When Prince Charles and Camilla visited San Francisco in 2005, one of their most publicized outings was an hour-long stop at the Empress Hotel. The building had been converted just a year earlier into a residence hotel for homeless people, and was the pride of the city’s Direct Access to Housing program. As soon as the royals and the TV crews left the Tenderloin, of course, the spotlight drifted off the Empress. So much the better for esteemed S.F. documentary makers Allie Light and Irving Saraf, who subsequently began filming a portion of the hotel’s 90 residents.
"We went into it with a lot of naivete," Light recalls, a surprising admission for veteran filmmakers whose subjects have included mental illness (Dialogues with Madwomen) and convicted killers (Blind Spot: Murder by Women). "I believed entirely what we were told," by the residents, Light says, "how happy they were to have a place to live, and how much they were trying to get their life together. [One tenant named] Jeffrey is very verbal and clear about who he is and was. And then we see him out on the street selling a voucher from his therapist. They reveal themselves."
"I think that all but three of our main subjects are drug addicts," says Saraf, a note of sadness in his voice. "They say they are recovering but they’re not. They are trying, but it’s not an easy thing to give up." The duo envisioned Empress Hotel as a social-issue piece when they started shooting, but it’s likely that character development will trump any agenda. Their extensive body of work—highlighted by In the Shadow of the Stars, the 1992 Academy Award winner for Best Documentary Feature—is distinguished by an empathy for people as much as a passion for causes.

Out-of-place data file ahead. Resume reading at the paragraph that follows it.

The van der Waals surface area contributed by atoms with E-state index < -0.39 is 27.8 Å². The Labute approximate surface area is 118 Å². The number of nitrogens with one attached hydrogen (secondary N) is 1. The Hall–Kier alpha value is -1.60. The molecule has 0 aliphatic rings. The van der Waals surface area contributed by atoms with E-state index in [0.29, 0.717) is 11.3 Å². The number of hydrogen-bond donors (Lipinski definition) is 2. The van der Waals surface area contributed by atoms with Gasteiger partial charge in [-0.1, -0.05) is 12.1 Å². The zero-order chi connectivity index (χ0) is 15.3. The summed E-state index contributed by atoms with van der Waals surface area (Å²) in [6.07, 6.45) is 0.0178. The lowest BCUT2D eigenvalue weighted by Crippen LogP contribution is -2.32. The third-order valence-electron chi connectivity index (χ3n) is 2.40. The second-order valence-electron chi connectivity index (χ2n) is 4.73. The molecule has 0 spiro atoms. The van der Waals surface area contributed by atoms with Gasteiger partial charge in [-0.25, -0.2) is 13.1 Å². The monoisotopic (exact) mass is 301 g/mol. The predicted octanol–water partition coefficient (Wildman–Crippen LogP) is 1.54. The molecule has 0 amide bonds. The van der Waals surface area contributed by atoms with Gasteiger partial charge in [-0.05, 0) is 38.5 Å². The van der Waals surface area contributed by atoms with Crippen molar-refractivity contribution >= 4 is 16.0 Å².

Light and Saraf expect to finish Empress Hotel next month, then begin submitting to festivals. Per their usual modus operandi, they don’t have a TV deal in place. "We make films we like, and then we send them to the world on spec," Saraf explains with a rueful chuckle. The doc does include a brief appearance by our local royalty, but it seems a bit of a long shot that Mayor Newsom’s visage will fuel a bidding war.
With riveting characters, cascading revelations and momentous breakthroughs, Epstein and Friedman’s work paved the way for contemporary documentary practice.
Susan Gerhard talks copy, critics and the 'there' we have here.
Universally warm sentiment is attached to the Bay Area's hardest working indie/art film publicist.
Filmmaker and programmer Moore talks process, offers perspective on his debut feature and Cinema by the Bay opener, ‘I Think It’s Raining.’
For 50 years, Canyon Cinema has provided crucial support for a fertile avant-garde film scene.
Director Mina T. Son talks about the creation of ‘Making Noise in Silence,’ screening the United Nations Association Film Festival this week.
Without marketing tie-ins, plastic toys or corn-syrup confections, a children’s film festival brings energy to the screen.
Saraf and Light's work is marked by an unwavering appreciation for underdogs and outsiders.